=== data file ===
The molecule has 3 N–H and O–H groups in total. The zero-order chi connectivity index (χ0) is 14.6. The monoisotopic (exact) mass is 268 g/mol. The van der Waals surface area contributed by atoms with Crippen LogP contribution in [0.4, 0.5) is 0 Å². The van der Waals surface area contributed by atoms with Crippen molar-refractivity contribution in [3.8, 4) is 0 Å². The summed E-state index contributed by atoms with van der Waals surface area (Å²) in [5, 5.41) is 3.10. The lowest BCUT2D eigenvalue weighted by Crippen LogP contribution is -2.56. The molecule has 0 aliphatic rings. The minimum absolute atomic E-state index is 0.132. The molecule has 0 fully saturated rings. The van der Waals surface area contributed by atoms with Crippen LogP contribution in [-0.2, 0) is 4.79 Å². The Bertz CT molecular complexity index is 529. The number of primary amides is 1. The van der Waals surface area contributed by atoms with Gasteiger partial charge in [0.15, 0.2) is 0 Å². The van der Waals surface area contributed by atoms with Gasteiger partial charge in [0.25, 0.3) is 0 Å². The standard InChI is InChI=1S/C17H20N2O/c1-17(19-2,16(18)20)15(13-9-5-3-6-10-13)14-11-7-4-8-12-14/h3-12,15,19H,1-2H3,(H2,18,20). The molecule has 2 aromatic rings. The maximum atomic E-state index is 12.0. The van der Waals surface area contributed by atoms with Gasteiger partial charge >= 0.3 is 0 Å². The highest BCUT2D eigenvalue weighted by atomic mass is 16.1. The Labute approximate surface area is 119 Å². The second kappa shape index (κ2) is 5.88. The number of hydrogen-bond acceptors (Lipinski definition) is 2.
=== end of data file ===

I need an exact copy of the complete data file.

The molecule has 3 N–H and O–H groups in total. The zero-order chi connectivity index (χ0) is 14.6. The monoisotopic (exact) mass is 268 g/mol. The van der Waals surface area contributed by atoms with Crippen LogP contribution in [0.4, 0.5) is 0 Å². The van der Waals surface area contributed by atoms with Crippen molar-refractivity contribution in [3.8, 4) is 0 Å². The summed E-state index contributed by atoms with van der Waals surface area (Å²) in [5, 5.41) is 3.10. The lowest BCUT2D eigenvalue weighted by Crippen LogP contribution is -2.56. The molecule has 0 aliphatic rings. The minimum absolute atomic E-state index is 0.132. The molecule has 0 fully saturated rings. The van der Waals surface area contributed by atoms with Crippen LogP contribution in [-0.2, 0) is 4.79 Å². The Bertz CT molecular complexity index is 529. The number of primary amides is 1. The van der Waals surface area contributed by atoms with Gasteiger partial charge in [0.15, 0.2) is 0 Å². The van der Waals surface area contributed by atoms with Gasteiger partial charge in [0.25, 0.3) is 0 Å². The standard InChI is InChI=1S/C17H20N2O/c1-17(19-2,16(18)20)15(13-9-5-3-6-10-13)14-11-7-4-8-12-14/h3-12,15,19H,1-2H3,(H2,18,20). The molecule has 2 aromatic rings. The maximum atomic E-state index is 12.0. The van der Waals surface area contributed by atoms with Gasteiger partial charge >= 0.3 is 0 Å². The highest BCUT2D eigenvalue weighted by atomic mass is 16.1. The Labute approximate surface area is 119 Å². The second kappa shape index (κ2) is 5.88. The number of hydrogen-bond acceptors (Lipinski definition) is 2.